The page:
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We all know the feeling of having “the blues.” Sadness is a natural part of being human. At these times, we may often describe ourselves as feeling depressed. But clinical depression, also called Major Depressive Disorder (MDD), is something entirely different.
Research confirms that people who suffer from MDD have higher rates of cardiovascular disease, diabetes and Alzheimer’s disease, along with higher rates of death from these conditions and shorter lifespan — but the medical community hasn’t been able to identify why, until now.
Recent research is showing that depression affects our physiology in ways never before imagined…
Depression changes our DNA
“This is shifting the way we understand depression, from a purely mental or psychiatric disease, limited to processes in the brain, to a whole-body disease,” said Katerina Protsenko, a medical student at UC San Francisco.
Protsenko is the lead author of a study that looked at changes in the DNA of people with MDD.
Cells from people with MDD were found to have higher than expected rates of methylation at specific sites on their DNA, compared to cells of healthy people without MDD.
Methylation is a process by which DNA is chemically modified at certain sites. This results in changes in how certain genes affecting the aging process are expressed.
Depression ages you more quickly
To measure the effects of MDD on a person’s lifespan, Protsenko and her team analyzed blood samples from individuals with MDD using the ‘GrimAge’ clock — a mathematical algorithm designed to predict an individual’s remaining lifespan based on cellular methylation patterns.
Individuals with MDD showed a significantly higher GrimAge score, suggesting increased mortality risk, compared to healthy individuals of the same chronological age — an average of approximately two years on the GrimAge clock.
In other words, it appears that depression can slice as much as two years off your life.
“One of the things that’s remarkable about depression is that sufferers have unexpectedly higher rates of age-related physical illnesses and early mortality, even after accounting for things like suicide and lifestyle habits,” said Owen Wolkowitz, MD, a senior author of the study, professor of psychiatry and a member of UCSF’s Weill Institute for Neurosciences.
“That’s always been a mystery,” he says. It was this mystery that prompted the team to look more deeply for signs of aging, right down to the cellular level.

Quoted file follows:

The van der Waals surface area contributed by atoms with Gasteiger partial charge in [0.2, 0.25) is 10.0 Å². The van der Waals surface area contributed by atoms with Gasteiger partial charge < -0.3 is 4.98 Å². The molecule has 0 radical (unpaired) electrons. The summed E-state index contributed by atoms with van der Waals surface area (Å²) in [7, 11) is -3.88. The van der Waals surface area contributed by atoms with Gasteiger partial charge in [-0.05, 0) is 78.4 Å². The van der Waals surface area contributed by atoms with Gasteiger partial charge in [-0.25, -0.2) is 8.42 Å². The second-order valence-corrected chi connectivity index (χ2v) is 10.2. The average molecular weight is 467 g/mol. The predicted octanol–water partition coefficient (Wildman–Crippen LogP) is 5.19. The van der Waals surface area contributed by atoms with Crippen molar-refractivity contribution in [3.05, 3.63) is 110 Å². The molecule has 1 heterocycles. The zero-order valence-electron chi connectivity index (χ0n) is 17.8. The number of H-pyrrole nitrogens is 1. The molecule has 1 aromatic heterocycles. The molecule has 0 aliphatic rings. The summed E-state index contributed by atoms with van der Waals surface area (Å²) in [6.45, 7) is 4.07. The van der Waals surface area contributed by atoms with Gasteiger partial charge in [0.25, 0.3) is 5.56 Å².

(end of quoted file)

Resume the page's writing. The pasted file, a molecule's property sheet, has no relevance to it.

What to do NOW if you’re feeling depressed
The researchers are hoping to determine if pharmacological treatments or therapy could help normalize the cellular aging process before it advances.
“As we continue our studies, we hope to find out whether addressing the MDD with anti-depressants or other treatments alters the methylation patterns, which would give us some indication that these patterns are dynamic and can be changed,” said Synthia Mellon, Ph.D., professor in the Department of Ob/Gyn & Reproductive Sciences at UCSF and co-senior author of the study.
If you have been diagnosed with MDD, it’s especially important to see your physician regularly to treat the condition and to also stay on top of your physical health.
If you haven’t been diagnosed but have experienced five or more of the following symptoms in the past two weeks, see a doctor. They can help you determine if you’re experiencing clinical depression and can offer ways to help.
- You feel sad or irritable most of the day, nearly every day.
- You’re less interested in most activities you once enjoyed.
- You suddenly lose or gain weight or have a change in appetite.
- You have trouble falling asleep or want to sleep more than usual.
- You experience feelings of restlessness.
- You feel unusually tired and have a lack of energy.
- You feel worthless or guilty, often about things that wouldn’t normally make you feel that way.
- You have difficulty concentrating, thinking, or making decisions.
- You think about harming yourself or suicide.
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Depression Is an Equal Opportunity Killer — Healthline
Depression and mortality in a longitudinal study: 1952–2011 — Canadian Medical Association Journal